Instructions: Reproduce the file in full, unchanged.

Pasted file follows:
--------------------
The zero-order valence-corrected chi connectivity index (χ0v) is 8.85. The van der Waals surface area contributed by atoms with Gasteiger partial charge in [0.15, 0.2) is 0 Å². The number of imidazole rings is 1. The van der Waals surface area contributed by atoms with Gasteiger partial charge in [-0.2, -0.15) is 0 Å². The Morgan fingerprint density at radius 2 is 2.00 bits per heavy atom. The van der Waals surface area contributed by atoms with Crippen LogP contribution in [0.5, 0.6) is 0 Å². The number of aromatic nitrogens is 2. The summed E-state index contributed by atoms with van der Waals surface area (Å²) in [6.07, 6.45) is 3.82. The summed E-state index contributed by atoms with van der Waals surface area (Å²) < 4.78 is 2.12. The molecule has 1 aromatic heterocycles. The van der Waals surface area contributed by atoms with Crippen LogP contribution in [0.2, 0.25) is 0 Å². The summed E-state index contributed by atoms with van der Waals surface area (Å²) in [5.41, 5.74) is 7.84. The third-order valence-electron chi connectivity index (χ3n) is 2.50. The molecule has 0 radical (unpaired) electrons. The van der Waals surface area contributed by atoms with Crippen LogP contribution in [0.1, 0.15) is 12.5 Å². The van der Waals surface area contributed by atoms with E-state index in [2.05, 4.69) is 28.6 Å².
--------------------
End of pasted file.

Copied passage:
The zero-order valence-corrected chi connectivity index (χ0v) is 8.85. The van der Waals surface area contributed by atoms with Gasteiger partial charge in [0.15, 0.2) is 0 Å². The number of imidazole rings is 1. The van der Waals surface area contributed by atoms with Gasteiger partial charge in [-0.2, -0.15) is 0 Å². The Morgan fingerprint density at radius 2 is 2.00 bits per heavy atom. The van der Waals surface area contributed by atoms with Crippen LogP contribution in [0.5, 0.6) is 0 Å². The number of aromatic nitrogens is 2. The summed E-state index contributed by atoms with van der Waals surface area (Å²) in [6.07, 6.45) is 3.82. The summed E-state index contributed by atoms with van der Waals surface area (Å²) < 4.78 is 2.12. The molecule has 1 aromatic heterocycles. The van der Waals surface area contributed by atoms with Crippen LogP contribution in [0.2, 0.25) is 0 Å². The summed E-state index contributed by atoms with van der Waals surface area (Å²) in [5.41, 5.74) is 7.84. The third-order valence-electron chi connectivity index (χ3n) is 2.50. The molecule has 0 radical (unpaired) electrons. The van der Waals surface area contributed by atoms with Crippen LogP contribution in [0.1, 0.15) is 12.5 Å². The van der Waals surface area contributed by atoms with E-state index in [2.05, 4.69) is 28.6 Å².